Clearer sound, clearer emojis
Bluetooth LE Audio is also new in the latest Android 13 Preview. This is the latest standard of wireless sound, which combined with the right headphones can save energy when you listen to music, videos, podcasts or anything else. Just as the LE Bluetooth wearable gadgets are more battery efficient, ushering in the era of smart watches, the LE Audio should do the same for audio playback.
Senior Android Central editor Jerry Hildenbrand explains more in his writing of Bluetooth LE.
“Bluetooth works with two different radios. Classic Bluetooth radio uses more power to do things like transmit higher bitrate streams and expand the range of connected devices, while low-power radio has traditionally been used for slower connections in things like the IoT LE Audio aims to change something, improvements have been made that will allow low-power radios to transmit sound with better sound over long distances, so the battery in the headphones and the battery in your phone will work longer.
The Bluetooth SIG claims that this will allow manufacturers to use Low-Energy for the same uses as the current Bluetooth specification requires a classic radio, and consumers will notice the benefits. It also says that it means that you can create completely new ways to use Bluetooth equipment, so look out for new interesting ideas from companies that make speakers and headphones.
You may need new headphones (and possibly a new phone) as well as an Android 13 update to take advantage of Bluetooth LE Audio. Regardless, the support built into Android 13 is the beginning of the best mobile sound for the entire ecosystem.
Another standard adopted by Android 13 is COLRv1, the standard of color vector fonts. This means that emojis need to scale to larger sizes cleaner, with no blurring that you’ll get if you take a bitmap image and enlarge it. If you’ve ever created a story on Instagram or a video on TikTok, you know that most emoticons now exist in the form of fixed-resolution images – so they become blurred or pixelated when you enlarge them to a larger size.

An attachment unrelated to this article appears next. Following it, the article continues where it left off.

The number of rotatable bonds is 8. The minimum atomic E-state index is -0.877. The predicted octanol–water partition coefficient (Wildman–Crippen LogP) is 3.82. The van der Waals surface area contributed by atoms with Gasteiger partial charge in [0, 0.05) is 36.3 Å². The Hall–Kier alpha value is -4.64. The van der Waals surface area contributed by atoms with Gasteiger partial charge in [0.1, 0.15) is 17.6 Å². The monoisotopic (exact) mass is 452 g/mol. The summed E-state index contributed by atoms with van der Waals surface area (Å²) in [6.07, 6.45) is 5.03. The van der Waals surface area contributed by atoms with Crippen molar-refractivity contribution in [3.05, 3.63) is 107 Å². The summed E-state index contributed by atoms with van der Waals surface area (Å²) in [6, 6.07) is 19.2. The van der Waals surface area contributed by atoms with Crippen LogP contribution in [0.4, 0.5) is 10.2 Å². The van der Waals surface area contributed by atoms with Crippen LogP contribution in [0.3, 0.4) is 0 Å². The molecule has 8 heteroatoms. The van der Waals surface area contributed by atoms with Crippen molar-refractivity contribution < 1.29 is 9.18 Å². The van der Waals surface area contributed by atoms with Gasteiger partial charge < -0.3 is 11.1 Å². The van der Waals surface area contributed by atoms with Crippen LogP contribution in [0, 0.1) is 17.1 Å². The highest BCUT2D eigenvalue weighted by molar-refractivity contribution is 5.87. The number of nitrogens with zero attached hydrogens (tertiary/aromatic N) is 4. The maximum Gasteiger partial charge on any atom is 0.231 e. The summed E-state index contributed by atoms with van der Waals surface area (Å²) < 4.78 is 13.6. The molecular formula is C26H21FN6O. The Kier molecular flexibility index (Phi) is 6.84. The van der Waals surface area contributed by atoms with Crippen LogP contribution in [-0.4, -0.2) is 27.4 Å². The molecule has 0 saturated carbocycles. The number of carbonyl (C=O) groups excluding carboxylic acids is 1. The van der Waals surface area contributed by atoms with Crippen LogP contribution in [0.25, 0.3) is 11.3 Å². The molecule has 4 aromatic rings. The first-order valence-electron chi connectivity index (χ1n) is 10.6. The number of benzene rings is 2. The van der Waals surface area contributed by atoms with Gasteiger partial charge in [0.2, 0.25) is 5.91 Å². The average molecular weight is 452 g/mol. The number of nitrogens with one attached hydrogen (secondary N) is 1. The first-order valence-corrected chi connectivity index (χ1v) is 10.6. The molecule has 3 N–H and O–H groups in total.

Emodies are a huge part of how we communicate and express ourselves on our phones, so more beautiful emojis are something we can stand up for.
Lots of minor UI changes
This build has a bunch of minor changes to the Pixel user interface. Most obvious is the new media card design, which is larger and uses the album cover as a background. Over the last few versions of Android, Google has handled how this particular slice of UI works, and Android manufacturers have also had their say on media cards. But in Vanilla Android 13 Google has chosen something that looks pretty good, combining the aesthetics of Material You with a decent level of functionality, giving an important role to the visual representation of everything you listen to.
There’s also a new way to switch to notification apps from Android 13 – just long tap on an alert and drag it to the top or bottom of the screen. This feature is not yet fully refined, and in my experience, just download the messaging program full screen, even after choosing to split screen view. But it can be another handy way to reply to messages without interrupting what you’re doing in the background.
And there’s another minor change that will undoubtedly spoil years of muscular memory for longtime Android users – the settings and power buttons have moved to the bottom of the notification bar, perhaps to distinguish them more from the rest of the quick settings area.
And interestingly, in Android 13 on the big screens there is an application box button – which resurrects a bit of the old iconography of Android, which we have not seen for a long time, and is a natural addition to the new interface of the tablet from Android 12L.
As with everything in the preview for developers, all this may change in the period from now to the final stable version of Android 13. It is likely that the final release still remains in about five months and it is a long time in software development.
The current build will be the latest preview for Android 13 developers – the next build in April is set to launch a beta version of Android 13 ahead of the Google I / O conference in May. As Google nears the in-house development phase, I / O is where we’d expect to hear more about any other Major features that have not yet been identified.